OTTAWA, ONTARIO--(Marketwire - Oct. 2, 2012) - The Honourable Gary Goodyear, Minister of State (Science and Technology), today delivered a keynote address at Spinoffs and Startups, a conference examining partnerships between universities, government and business that lead to international collaborations. The conference was held at Carleton University.
Organized by the Embassy of Italy in Ottawa, the Public Policy Forum, Carleton University and the University of Toronto, the conference focused on ways to enhance Canada-Italy partnerships in university research and market-oriented innovations.
"Canada's commitment to international collaborations has been central to our government's science and technology strategy," said Minister of State Goodyear. "Our long-standing cooperation with Italy is fostering greater engagement between research institutions and innovative companies from our two countries."
Canada and Italy are important and compatible science and technology partners. This week, Italy's Consiglio Nazionale delle Ricerche (National Research Council) and Canada's Natural Sciences and Engineering Research Council signed a memorandum of understanding recognizing the importance of international scientific cooperation, through which they will lay the groundwork for future collaborations. Canada and Italy also have more than 150 active university-to-university agreements.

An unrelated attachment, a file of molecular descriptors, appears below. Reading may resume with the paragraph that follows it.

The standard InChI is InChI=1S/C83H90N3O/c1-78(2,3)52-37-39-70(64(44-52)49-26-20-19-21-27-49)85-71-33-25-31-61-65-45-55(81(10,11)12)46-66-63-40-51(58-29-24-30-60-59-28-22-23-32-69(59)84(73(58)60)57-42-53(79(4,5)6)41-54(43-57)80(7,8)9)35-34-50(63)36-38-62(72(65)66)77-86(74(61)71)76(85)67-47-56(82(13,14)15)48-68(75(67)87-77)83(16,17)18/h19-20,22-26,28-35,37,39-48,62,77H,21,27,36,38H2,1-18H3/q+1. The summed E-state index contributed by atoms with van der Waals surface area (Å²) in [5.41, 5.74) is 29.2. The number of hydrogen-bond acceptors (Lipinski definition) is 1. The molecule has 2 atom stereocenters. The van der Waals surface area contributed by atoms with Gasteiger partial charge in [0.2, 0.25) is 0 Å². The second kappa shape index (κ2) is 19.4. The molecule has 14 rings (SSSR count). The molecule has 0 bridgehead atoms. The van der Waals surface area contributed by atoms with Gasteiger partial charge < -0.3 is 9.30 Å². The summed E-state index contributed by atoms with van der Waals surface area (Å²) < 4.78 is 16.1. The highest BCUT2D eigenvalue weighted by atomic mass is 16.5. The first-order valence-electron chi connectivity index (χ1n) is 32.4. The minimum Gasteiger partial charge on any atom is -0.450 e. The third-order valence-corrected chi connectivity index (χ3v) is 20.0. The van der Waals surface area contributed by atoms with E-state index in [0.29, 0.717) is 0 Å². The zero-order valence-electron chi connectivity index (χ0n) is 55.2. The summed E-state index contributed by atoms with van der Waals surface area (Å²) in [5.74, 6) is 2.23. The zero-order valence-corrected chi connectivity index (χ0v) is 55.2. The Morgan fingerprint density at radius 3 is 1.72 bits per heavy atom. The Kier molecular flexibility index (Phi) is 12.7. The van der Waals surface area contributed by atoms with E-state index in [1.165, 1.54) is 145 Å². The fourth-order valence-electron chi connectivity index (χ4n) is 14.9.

Economic Action Plan 2012 announced new resources to realign the government's approach to promoting innovation and to create better opportunities for businesses. This includes providing $400 million to help high-growth firms access risk capital, supporting private and public research collaboration, encouraging innovation through procurement and refocusing the National Research Council of Canada.
Since 2006, the Harper Government has invested nearly $8 billion in initiatives supporting science, technology and the growth of innovative firms in Canada, including $5 billion for advanced research, education and training; $2 billion for post-secondary infrastructure; and $1 billion for applied research and financing. This funding has helped to make Canada a world leader in post-secondary education research and to create the knowledge and highly skilled workforce that are required for a more prosperous economy.